The five minor subjects were poetry, music and drama, astrology, motre and phrasing, and synonyms.
After studying and meditating with my tutors for 17 years I sat for my final examination in the Jokhang Temple, in Lhasa.
I completed my education and was awarded the Geshe Lharampa degree, a degree equivalent to a doctorate of Buddhist philosophy.
T: Sounds like a strict authoritarian upbringing. Scribbles 'rough childhood'. Underlines. What did you do next, take a break and hitchhike around Europe...?
DL: No, in 1950 I was called upon to assume full political power after China's invasion of Tibet in 1949. In 1954, I went to Beijing for peace talks with Mao Zedong and other Chinese leaders, including Deng Xiaoping and Chou Enlai.
Then in 1959, after a rather brutal suppression of the Tibetan national uprising in Lhasa by Chinese troops, I was forced to escape into exile and live in Dharamsala, in northern India, the seat of the Tibetan political administration. For this I feel I owe my people everything, and have worked as much as possible through my non-violent dialogs to free them.
I first proposed the Five Point Peace Plan for Tibet as a step towards a peaceful solution to our country's worsening situation. I envisaged that Tibet would become a sanctuary; a zone of peace at the heart of Asia, where all sentient beings can exist in harmony and the delicate environment can be preserved.
The government of China has so far failed to respond positively to any of the various peace proposals that I have put forward.
T: Beginning to write 'whack job'... Wow, Yes, that's quite a story... Do you often feel depressed...? Say more than 2 days a month...? Do you enjoy doing fun things...? Do you often think about death...?
DL: I am normally neither distressed nor ecstatic. My own daily practices, that is my prayers, take about four hours.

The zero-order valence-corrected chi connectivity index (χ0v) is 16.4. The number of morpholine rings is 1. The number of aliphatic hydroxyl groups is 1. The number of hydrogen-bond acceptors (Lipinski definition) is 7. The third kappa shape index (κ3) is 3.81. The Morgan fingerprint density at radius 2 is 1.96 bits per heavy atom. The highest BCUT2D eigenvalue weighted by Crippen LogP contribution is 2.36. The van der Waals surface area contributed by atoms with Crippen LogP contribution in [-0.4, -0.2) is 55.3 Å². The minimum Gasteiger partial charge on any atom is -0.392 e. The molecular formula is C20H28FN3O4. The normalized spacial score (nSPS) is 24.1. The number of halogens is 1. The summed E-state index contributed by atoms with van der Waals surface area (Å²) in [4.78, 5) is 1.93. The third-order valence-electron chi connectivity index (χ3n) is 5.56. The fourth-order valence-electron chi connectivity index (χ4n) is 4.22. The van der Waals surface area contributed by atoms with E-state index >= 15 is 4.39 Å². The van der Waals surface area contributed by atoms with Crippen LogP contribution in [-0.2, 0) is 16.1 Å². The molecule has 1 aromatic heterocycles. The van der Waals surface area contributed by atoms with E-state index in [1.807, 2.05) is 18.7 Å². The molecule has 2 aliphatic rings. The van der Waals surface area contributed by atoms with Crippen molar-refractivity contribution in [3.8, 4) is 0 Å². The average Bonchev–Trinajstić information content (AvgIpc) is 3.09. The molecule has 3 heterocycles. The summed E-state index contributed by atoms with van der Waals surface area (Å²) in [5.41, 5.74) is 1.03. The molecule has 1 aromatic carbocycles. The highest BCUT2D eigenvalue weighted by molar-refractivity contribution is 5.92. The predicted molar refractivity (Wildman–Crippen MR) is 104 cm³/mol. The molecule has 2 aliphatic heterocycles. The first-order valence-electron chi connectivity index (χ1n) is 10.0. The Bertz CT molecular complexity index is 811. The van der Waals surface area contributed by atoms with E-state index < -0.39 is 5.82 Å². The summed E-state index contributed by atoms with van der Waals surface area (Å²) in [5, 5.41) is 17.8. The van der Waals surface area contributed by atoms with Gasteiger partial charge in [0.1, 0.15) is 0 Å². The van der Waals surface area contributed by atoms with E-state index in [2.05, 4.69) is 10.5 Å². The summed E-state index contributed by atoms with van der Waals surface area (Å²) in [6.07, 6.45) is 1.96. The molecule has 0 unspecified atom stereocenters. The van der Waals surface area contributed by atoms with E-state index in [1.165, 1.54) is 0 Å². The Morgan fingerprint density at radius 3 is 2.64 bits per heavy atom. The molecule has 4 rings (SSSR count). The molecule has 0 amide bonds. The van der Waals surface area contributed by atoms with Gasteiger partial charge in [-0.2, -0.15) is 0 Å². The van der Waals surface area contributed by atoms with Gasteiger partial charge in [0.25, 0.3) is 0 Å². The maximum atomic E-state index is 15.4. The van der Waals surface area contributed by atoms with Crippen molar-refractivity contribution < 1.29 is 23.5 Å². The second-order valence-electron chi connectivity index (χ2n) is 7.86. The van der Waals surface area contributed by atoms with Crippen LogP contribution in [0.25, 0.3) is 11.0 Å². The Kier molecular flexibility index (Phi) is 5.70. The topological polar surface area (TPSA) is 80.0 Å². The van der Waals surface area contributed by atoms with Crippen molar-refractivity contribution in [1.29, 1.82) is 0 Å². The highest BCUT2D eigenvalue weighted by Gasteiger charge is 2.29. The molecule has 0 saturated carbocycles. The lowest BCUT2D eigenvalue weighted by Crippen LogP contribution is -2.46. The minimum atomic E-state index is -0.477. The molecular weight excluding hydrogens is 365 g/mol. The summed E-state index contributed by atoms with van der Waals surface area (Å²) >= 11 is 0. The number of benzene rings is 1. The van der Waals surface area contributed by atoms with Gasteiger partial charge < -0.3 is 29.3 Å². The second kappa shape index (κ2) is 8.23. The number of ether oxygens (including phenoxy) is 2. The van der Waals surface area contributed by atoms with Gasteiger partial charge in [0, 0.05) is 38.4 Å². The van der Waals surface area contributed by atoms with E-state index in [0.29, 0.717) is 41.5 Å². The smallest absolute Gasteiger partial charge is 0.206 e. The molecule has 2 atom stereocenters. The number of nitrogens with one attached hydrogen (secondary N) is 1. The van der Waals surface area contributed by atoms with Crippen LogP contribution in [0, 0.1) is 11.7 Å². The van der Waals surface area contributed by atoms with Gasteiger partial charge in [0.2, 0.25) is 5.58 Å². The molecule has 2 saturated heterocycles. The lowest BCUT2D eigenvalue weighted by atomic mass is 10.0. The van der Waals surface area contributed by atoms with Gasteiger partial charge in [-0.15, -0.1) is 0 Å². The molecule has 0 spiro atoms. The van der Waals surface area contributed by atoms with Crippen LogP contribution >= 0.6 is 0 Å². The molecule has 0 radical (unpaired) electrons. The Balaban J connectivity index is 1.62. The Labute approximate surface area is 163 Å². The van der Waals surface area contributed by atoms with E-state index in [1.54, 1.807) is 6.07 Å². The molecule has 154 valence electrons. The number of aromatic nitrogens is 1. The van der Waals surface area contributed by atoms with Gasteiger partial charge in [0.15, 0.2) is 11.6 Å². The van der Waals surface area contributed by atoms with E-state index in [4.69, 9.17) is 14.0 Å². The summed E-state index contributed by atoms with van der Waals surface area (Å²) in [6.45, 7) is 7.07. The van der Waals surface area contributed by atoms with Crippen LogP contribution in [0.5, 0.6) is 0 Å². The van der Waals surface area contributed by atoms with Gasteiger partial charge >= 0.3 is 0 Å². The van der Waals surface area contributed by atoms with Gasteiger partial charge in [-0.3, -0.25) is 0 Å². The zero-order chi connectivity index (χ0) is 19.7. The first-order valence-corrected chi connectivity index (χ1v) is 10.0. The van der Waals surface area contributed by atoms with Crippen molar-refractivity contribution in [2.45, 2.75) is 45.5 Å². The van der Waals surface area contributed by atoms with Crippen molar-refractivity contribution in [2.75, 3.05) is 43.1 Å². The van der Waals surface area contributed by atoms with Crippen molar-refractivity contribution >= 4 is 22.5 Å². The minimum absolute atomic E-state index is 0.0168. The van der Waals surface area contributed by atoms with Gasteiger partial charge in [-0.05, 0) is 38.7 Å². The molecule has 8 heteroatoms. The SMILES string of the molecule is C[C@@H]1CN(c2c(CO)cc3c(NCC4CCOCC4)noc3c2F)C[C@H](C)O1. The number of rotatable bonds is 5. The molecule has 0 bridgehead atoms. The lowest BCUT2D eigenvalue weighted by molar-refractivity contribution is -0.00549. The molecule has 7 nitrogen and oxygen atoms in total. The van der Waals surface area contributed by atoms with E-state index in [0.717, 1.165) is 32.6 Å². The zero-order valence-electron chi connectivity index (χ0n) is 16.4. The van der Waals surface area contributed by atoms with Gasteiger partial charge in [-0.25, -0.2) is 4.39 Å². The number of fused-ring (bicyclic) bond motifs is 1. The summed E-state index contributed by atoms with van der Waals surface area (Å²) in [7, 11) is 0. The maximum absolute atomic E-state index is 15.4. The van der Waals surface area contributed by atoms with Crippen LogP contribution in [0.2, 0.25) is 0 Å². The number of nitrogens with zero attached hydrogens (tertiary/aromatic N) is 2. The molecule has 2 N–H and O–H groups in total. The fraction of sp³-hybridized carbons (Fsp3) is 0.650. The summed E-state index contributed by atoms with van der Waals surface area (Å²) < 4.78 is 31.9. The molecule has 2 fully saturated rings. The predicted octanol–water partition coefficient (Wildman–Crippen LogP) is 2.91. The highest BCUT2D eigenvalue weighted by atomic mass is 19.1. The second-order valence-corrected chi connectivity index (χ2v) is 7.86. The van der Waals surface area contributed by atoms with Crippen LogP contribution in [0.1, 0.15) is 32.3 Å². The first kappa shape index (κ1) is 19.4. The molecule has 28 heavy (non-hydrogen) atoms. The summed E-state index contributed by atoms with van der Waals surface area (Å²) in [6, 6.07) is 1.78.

In my case, my practices include much visualization of death and rebirth. In my daily practice, the deity mandala, the deity yoga, and the visualization of death, rebirth, and intermediate state is done eight times. So, eight times death and eight times rebirth. I am supposed to be preparing for my death as I do so, and yes I think about it quite often. I do this about four hours every day.
T: Scribbling... Uh - huh... Notes: possible death obsession. Recommend MMRI II as baseline phobic, psychological, and pathological analysis/verification of symptomatic possible PTSD, clinical depression, delusional dysfunction and or fabrication of complete personal situation in an attempt to mask anxiety or total grandiose illusions...
T: Well...! It certainly is a nice day outside, H.H., glances at watch... and I see our time is almost up. If you'll talk to our medication manager on your way to the front desk, I'm sure they will get you started on a program that could lead to some real progress for you.
I would like you to come back at least once every two weeks to do some simple testing - please call to my assistant to set up a schedule. Do you have insurance...? Be sure to present your card to the people behind the glass at the front desk. Oop, there's my secretary with my eleven o'clock. We can discuss your questions further on our next visit. The lobby is right that way. Thanks for dropping by Mr. H.H., have a nice day now...!